Kay Wilson, NNL publisher-owner

By Kay Wilson

Not sure how much more direct I can be with our NNL readers. But, unless you have an appointment with our dear Lord himself, I would highly encourage you attend this meeting.

The Northwest University Police Department is hosting an individual, Casey Lawrence, from the Missouri State Attorney General’s office who has the title of director of Sunshine Law compliance and records management on Tuesday, July 30. The meeting is at the Northwest Hughes Fieldhouse so it will accommodate every last one of the elected officials from our county’s 84 taxing entities, plus their better half if necessary.

The July 30 meeting is actually split into two sessions with one beginning at 9 am and the second one will begin at 1:30 pm. Lawrence should understand this important law inside and out. While there haven’t been many changes to this law for several years, it will be great to hear from an expert on the intricacies of the Sunshine Law. It was noted in the prepared press release she will be “addressing the most common issues elected bodies face with the Sunshine Law.” From sitting in the gallery of many government meetings with the reporter’s notebook in hand, I can attest many of the issues which rear an ugly head are similar whether it is at a school board, city council, township board or airport authority meeting.

The Sunshine Law is meant to allow for our tax-supported government entities to create an open forum with their constituency. It is so important the sun shines into the proceedings of each of these type of government meetings so the citizenry can participate. Since I am a realist, I know many of you will never attend a meeting of your school board, county commission, library board or any other group. Yet, I hope you do care enough about their efforts that you read your NNL for the report which we have access to basically because of the Sunshine Law.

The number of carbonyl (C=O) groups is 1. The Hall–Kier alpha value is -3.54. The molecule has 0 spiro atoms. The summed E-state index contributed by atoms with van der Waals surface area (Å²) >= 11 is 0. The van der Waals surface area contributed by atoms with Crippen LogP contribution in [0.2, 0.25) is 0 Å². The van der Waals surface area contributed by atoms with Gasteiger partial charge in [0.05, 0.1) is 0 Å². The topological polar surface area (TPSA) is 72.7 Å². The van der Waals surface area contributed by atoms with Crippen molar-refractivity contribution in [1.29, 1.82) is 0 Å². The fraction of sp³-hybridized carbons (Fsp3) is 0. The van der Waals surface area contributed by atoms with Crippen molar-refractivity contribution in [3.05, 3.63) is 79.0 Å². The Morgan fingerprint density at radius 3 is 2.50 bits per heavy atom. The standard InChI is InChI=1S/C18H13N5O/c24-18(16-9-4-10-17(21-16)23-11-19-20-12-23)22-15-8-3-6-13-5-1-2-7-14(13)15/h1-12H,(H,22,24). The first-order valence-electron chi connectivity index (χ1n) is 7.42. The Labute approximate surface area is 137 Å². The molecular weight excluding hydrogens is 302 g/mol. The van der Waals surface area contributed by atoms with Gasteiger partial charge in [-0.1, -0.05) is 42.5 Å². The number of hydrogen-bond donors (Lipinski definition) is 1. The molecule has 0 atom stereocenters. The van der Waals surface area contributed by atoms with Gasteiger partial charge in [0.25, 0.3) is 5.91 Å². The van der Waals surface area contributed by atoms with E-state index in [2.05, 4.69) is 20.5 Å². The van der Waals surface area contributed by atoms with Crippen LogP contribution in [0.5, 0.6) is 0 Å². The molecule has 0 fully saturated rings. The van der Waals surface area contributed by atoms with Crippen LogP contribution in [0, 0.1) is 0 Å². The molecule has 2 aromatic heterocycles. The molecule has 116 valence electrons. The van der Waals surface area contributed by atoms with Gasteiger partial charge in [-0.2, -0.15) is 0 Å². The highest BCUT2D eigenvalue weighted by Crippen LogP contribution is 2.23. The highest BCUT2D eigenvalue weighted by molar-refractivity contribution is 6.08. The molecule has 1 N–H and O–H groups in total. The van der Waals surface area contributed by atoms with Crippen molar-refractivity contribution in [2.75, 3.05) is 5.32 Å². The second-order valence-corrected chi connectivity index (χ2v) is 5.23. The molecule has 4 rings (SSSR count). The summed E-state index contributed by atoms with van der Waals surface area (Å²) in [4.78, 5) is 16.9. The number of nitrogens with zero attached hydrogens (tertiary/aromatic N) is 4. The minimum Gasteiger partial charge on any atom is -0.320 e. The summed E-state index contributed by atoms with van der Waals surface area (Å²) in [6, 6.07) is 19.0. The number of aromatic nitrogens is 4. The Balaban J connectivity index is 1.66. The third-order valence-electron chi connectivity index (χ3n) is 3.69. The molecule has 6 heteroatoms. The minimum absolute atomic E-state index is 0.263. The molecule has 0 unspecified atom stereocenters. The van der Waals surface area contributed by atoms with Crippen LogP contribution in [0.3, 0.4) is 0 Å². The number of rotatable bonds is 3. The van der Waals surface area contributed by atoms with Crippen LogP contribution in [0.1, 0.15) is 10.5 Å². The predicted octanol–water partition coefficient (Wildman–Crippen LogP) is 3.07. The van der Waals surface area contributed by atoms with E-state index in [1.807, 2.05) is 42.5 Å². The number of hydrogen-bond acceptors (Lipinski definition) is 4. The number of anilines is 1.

Sunshine makes living things grow. It is a great disinfectant. The light powers through darkness. Pretty important, I would say.

By having open government, elected officials are held accountant for their actions or their lack of action. The exchange that is possible through open dialogue is what sets our democracy apart from other less successful governments.

Out of space now, so let me reiterate, make plans today to come to the beautiful Hughes Fieldhouse on the Northwest Missouri State University campus Tuesday, July 30. Attendees should RSVP to police@nwmissouri.edu or 660.562.1254.

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